The bright orange sun reflected in the tiny dust particles that flew from under the tires of the old Chevy truck. My body jostled about as we hit the large potholes in the old dirt road leading to my Paw’s simple farm home. The cotton was in full bloom, and it made it appear as a fresh dusting of snow had fallen across the farm fields, but the sweltering August heat quickly reminded you that it was indeed not wintertime. As I pulled up I caught a glimpse of a little red headed boy with freckles wearing tuff nuts jeans with the knees patched and a pull over shirt yelling “Annie over” toward the roof. For a moment I was puzzled, but then I saw a green ball whiz over the roof. He caught it, and I heard an echo of the same thing yelled back to him. He launched the ball over hoping to make contact with his sister on the other side. The sun had barely had time to rise, and he had already gathered the eggs and done some work in the family garden. It was time now to head to Steele Elementary for school. It would be quite a hike, but one he made daily. He grabbed his packed lunch and prized possession, a bag of shiny marbles. He was hopeful to come home with more, but knew it was possible to return empty handed. Playing marbles was serious business when you played for keeps.
When he arrived at the schoolyard they had a bit of time before the reading lesson started. His buddy challenged him to a game of marbles. When it was all said and done, he had kept all of his marbles and gained four more of the other boys.
They arrived to class still a bit rowdy from the game of marbles. It was a nail biter, and already being compared to the infamous match played three years ago, when a fourth grader cleaned everyone out completely. His teacher, who he claimed to be at least two hundred and eighteen years old, approached her desk from the back of the class. She noticed that the he was not doing as he was told and gave him a swift hard whack across his knuckles with the ruler that seemed to be permanently attached to her right hand. He rubbed his hand and grumbled under his breath. Hopefully she wouldn’t tell his parents when she saw them next. His behind would be much more sore than his knuckles from the spanking his dad would give him for misbehaving in class. When he was a boy you respected adults, especially your teachers. He reached into his wooden desk and retrieved his favorite book. He opened the history book that he had read over several times, but still couldn’t put it down. He loved the book so much because the pages came alive with stories of real people, and told the story of the past. Books were not easy to come by, but he didn’t mind as long as he could read the fascinating stories in his history book, his favorite lesson. He doesn’t have any books at home; he can’t afford them and frankly doesn’t have time while working in the cotton fields once he returned home. Other than school the only time for reading was a rare visit to the library. His teacher began her lesson for the day they would be discussing the current commander and chief, Dwight D. Eisenhower.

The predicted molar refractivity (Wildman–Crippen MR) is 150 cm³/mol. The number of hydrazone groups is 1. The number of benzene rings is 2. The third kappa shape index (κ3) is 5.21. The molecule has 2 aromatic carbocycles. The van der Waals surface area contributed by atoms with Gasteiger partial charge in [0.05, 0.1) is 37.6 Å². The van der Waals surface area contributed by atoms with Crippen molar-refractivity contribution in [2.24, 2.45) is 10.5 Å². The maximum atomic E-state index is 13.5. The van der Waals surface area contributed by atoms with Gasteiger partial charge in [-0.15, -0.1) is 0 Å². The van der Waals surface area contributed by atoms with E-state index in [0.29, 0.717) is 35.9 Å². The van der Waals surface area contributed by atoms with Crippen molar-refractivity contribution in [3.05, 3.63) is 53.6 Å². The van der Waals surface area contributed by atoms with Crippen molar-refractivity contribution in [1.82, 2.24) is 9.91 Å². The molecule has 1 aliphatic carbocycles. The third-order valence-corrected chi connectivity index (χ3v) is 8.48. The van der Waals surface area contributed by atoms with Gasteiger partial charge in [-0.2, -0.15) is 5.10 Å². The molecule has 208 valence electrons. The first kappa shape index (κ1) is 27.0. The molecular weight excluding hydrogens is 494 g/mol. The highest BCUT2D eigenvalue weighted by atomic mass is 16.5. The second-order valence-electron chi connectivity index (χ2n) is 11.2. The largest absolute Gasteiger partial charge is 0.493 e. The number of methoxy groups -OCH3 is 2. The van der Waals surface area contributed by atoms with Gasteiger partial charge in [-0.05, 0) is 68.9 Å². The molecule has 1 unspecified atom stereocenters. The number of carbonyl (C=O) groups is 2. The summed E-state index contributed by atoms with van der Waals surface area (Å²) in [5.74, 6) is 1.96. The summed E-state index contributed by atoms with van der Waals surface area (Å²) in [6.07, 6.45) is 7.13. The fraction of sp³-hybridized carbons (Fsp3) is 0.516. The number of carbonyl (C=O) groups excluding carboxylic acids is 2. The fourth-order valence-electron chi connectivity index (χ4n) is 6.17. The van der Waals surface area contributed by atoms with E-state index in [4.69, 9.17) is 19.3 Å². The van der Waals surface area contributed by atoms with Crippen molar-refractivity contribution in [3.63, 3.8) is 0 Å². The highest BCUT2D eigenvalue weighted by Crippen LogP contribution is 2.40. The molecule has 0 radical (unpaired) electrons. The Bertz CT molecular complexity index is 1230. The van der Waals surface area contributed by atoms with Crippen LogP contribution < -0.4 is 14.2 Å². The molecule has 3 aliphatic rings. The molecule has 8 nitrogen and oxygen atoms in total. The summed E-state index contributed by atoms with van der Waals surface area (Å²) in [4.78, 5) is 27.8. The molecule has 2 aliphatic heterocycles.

School was coming to an end for the day, but there was still lots to be done. Upon returning home he would head straight to the fields and start his job of picking cotton and carrying water for the farm hands. This job earned him a whopping 40 cents per hour. It seemed like a fair wage to a nine-year-old boy with nothing who wanted something as simple as a 5-cent candy bar. There was no such thing as minimum wage during this time in history. People today would riot if expected to endure such labor with barely any reimbursement. At the very least they would refuse to do the work.
It was finally Friday. His favorite time of day was upon him, lunchtime. He opened up his lunch satchel to find a bologna sandwich! He scooped it out and devoured it. Having such a fancy lunch was a special treat. At the end of a long workweek there would be no eating out in a restaurant. His family couldn’t afford such luxuries, and they lived 100 miles away from the big city of Memphis. No, life was simple back then. No TV and no telephone, only the endless fun to be had outside on a huge farm with an abundance of siblings. And so it continued as it began, life on the farm; born to his mother in their home in Lukesville, MO.
He continued to grow up a small town boy, thriving in Steele middle and high school as a member of the band. He played the tuba with perfection, receiving a lyre award. He would graduate and marry a beautiful young woman named Betty. They would have four children, their baby boy being my father. Life has changed a lot from when my Paw was a boy, but one thing remains the same his love for his family. I am thankful for the lessons he has taught me directly and through my dad.
Although his life may seem too simple and humble for many, he looks back on it fondly with this quote, “It was burgers, and fries, and cherry pies. Life was good back then.” Maybe there is something to be said for a simpler life.